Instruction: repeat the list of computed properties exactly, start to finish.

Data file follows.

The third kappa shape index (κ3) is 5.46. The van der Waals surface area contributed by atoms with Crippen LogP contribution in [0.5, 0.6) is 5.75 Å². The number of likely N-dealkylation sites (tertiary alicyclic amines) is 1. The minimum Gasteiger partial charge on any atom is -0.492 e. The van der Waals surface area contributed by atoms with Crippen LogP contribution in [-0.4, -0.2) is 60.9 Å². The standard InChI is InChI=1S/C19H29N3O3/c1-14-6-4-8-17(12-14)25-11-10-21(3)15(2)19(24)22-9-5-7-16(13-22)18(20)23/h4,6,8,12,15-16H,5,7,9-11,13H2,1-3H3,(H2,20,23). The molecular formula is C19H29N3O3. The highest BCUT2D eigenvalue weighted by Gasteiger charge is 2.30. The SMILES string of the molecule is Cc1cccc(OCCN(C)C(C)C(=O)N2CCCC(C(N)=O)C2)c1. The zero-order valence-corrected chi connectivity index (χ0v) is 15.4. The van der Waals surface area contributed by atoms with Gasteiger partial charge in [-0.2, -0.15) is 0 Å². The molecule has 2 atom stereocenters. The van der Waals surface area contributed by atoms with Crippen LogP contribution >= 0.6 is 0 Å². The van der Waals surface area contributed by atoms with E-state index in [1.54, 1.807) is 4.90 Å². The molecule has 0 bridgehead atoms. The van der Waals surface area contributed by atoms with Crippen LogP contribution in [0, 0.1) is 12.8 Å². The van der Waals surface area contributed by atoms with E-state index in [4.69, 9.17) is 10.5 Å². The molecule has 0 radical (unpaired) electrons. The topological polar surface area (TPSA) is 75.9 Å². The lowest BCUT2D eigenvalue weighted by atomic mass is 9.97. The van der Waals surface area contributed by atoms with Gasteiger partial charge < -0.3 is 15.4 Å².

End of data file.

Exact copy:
The third kappa shape index (κ3) is 5.46. The van der Waals surface area contributed by atoms with Crippen LogP contribution in [0.5, 0.6) is 5.75 Å². The number of likely N-dealkylation sites (tertiary alicyclic amines) is 1. The minimum Gasteiger partial charge on any atom is -0.492 e. The van der Waals surface area contributed by atoms with Crippen LogP contribution in [-0.4, -0.2) is 60.9 Å². The standard InChI is InChI=1S/C19H29N3O3/c1-14-6-4-8-17(12-14)25-11-10-21(3)15(2)19(24)22-9-5-7-16(13-22)18(20)23/h4,6,8,12,15-16H,5,7,9-11,13H2,1-3H3,(H2,20,23). The molecular formula is C19H29N3O3. The highest BCUT2D eigenvalue weighted by Gasteiger charge is 2.30. The SMILES string of the molecule is Cc1cccc(OCCN(C)C(C)C(=O)N2CCCC(C(N)=O)C2)c1. The zero-order valence-corrected chi connectivity index (χ0v) is 15.4. The van der Waals surface area contributed by atoms with Gasteiger partial charge in [-0.2, -0.15) is 0 Å². The molecule has 2 atom stereocenters. The van der Waals surface area contributed by atoms with Crippen LogP contribution >= 0.6 is 0 Å². The van der Waals surface area contributed by atoms with E-state index in [1.54, 1.807) is 4.90 Å². The molecule has 0 bridgehead atoms. The van der Waals surface area contributed by atoms with Crippen LogP contribution in [0, 0.1) is 12.8 Å². The van der Waals surface area contributed by atoms with E-state index in [4.69, 9.17) is 10.5 Å². The molecule has 0 radical (unpaired) electrons. The topological polar surface area (TPSA) is 75.9 Å². The lowest BCUT2D eigenvalue weighted by atomic mass is 9.97. The van der Waals surface area contributed by atoms with Gasteiger partial charge < -0.3 is 15.4 Å².